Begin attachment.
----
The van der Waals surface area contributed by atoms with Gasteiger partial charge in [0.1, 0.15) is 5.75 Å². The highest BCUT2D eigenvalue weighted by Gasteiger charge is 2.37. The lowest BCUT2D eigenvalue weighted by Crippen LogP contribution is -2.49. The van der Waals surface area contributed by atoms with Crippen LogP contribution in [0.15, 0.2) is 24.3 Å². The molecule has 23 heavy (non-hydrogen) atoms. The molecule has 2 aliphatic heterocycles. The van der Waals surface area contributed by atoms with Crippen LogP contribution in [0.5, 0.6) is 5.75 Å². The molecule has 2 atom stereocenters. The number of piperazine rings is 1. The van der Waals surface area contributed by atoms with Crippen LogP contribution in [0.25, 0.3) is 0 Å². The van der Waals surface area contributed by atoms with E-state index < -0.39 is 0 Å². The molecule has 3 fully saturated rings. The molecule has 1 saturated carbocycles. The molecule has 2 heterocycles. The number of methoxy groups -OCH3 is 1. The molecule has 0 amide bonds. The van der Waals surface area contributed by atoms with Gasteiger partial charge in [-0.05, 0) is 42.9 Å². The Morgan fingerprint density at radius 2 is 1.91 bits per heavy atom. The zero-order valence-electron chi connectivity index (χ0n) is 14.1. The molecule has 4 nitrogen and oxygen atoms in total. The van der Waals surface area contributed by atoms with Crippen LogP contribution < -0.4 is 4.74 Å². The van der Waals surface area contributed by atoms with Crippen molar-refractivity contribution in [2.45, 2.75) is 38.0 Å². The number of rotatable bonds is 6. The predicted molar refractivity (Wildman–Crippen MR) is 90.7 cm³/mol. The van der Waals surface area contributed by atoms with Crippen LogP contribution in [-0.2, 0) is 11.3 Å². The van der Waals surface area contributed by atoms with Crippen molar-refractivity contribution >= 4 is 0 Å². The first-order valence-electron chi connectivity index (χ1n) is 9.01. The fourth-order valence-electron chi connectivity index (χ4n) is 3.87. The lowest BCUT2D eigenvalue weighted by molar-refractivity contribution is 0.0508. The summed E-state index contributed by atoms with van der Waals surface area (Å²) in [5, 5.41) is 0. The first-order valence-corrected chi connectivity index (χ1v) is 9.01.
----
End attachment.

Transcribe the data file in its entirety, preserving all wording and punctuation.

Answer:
The van der Waals surface area contributed by atoms with Gasteiger partial charge in [0.1, 0.15) is 5.75 Å². The highest BCUT2D eigenvalue weighted by Gasteiger charge is 2.37. The lowest BCUT2D eigenvalue weighted by Crippen LogP contribution is -2.49. The van der Waals surface area contributed by atoms with Crippen LogP contribution in [0.15, 0.2) is 24.3 Å². The molecule has 23 heavy (non-hydrogen) atoms. The molecule has 2 aliphatic heterocycles. The van der Waals surface area contributed by atoms with Crippen LogP contribution in [0.5, 0.6) is 5.75 Å². The molecule has 2 atom stereocenters. The number of piperazine rings is 1. The van der Waals surface area contributed by atoms with Crippen LogP contribution in [0.25, 0.3) is 0 Å². The van der Waals surface area contributed by atoms with E-state index < -0.39 is 0 Å². The molecule has 3 fully saturated rings. The molecule has 1 saturated carbocycles. The molecule has 2 heterocycles. The number of methoxy groups -OCH3 is 1. The molecule has 0 amide bonds. The van der Waals surface area contributed by atoms with Gasteiger partial charge in [-0.05, 0) is 42.9 Å². The Morgan fingerprint density at radius 2 is 1.91 bits per heavy atom. The zero-order valence-electron chi connectivity index (χ0n) is 14.1. The molecule has 4 nitrogen and oxygen atoms in total. The van der Waals surface area contributed by atoms with Crippen LogP contribution < -0.4 is 4.74 Å². The van der Waals surface area contributed by atoms with Crippen molar-refractivity contribution in [2.45, 2.75) is 38.0 Å². The number of rotatable bonds is 6. The predicted molar refractivity (Wildman–Crippen MR) is 90.7 cm³/mol. The van der Waals surface area contributed by atoms with Crippen LogP contribution in [-0.2, 0) is 11.3 Å². The van der Waals surface area contributed by atoms with Crippen molar-refractivity contribution >= 4 is 0 Å². The first-order valence-electron chi connectivity index (χ1n) is 9.01. The fourth-order valence-electron chi connectivity index (χ4n) is 3.87. The lowest BCUT2D eigenvalue weighted by molar-refractivity contribution is 0.0508. The summed E-state index contributed by atoms with van der Waals surface area (Å²) in [5, 5.41) is 0. The first-order valence-corrected chi connectivity index (χ1v) is 9.01.